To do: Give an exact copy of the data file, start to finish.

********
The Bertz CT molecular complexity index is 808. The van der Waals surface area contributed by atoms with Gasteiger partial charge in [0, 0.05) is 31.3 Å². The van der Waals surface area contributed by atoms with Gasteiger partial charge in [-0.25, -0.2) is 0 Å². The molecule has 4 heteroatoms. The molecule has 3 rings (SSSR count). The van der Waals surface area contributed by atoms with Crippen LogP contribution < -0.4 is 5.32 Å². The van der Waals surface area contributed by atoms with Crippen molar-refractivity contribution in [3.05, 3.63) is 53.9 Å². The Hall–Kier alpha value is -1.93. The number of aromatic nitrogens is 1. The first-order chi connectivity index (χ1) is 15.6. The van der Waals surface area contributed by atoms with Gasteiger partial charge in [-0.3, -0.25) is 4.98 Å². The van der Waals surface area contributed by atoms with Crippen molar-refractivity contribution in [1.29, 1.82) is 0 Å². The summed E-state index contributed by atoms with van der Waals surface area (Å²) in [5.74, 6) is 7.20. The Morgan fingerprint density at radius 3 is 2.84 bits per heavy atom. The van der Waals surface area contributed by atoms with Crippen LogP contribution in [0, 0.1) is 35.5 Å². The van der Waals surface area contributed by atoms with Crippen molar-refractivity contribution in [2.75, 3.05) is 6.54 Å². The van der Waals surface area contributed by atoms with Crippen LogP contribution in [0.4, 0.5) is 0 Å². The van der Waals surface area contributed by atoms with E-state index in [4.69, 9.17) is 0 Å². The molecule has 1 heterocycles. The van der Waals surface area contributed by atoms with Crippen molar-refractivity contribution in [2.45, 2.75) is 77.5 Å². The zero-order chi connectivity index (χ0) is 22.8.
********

The Bertz CT molecular complexity index is 808. The van der Waals surface area contributed by atoms with Gasteiger partial charge in [0, 0.05) is 31.3 Å². The van der Waals surface area contributed by atoms with Gasteiger partial charge in [-0.25, -0.2) is 0 Å². The molecule has 4 heteroatoms. The molecule has 3 rings (SSSR count). The van der Waals surface area contributed by atoms with Crippen LogP contribution < -0.4 is 5.32 Å². The van der Waals surface area contributed by atoms with Crippen molar-refractivity contribution in [3.05, 3.63) is 53.9 Å². The Hall–Kier alpha value is -1.93. The number of aromatic nitrogens is 1. The first-order chi connectivity index (χ1) is 15.6. The van der Waals surface area contributed by atoms with Gasteiger partial charge in [-0.3, -0.25) is 4.98 Å². The van der Waals surface area contributed by atoms with Crippen molar-refractivity contribution in [1.29, 1.82) is 0 Å². The summed E-state index contributed by atoms with van der Waals surface area (Å²) in [5.74, 6) is 7.20. The Morgan fingerprint density at radius 3 is 2.84 bits per heavy atom. The van der Waals surface area contributed by atoms with Crippen LogP contribution in [0, 0.1) is 35.5 Å². The van der Waals surface area contributed by atoms with Crippen molar-refractivity contribution in [2.75, 3.05) is 6.54 Å². The van der Waals surface area contributed by atoms with Crippen LogP contribution in [0.4, 0.5) is 0 Å². The van der Waals surface area contributed by atoms with E-state index in [4.69, 9.17) is 0 Å². The molecule has 1 heterocycles. The van der Waals surface area contributed by atoms with Crippen molar-refractivity contribution in [2.45, 2.75) is 77.5 Å². The zero-order chi connectivity index (χ0) is 22.8.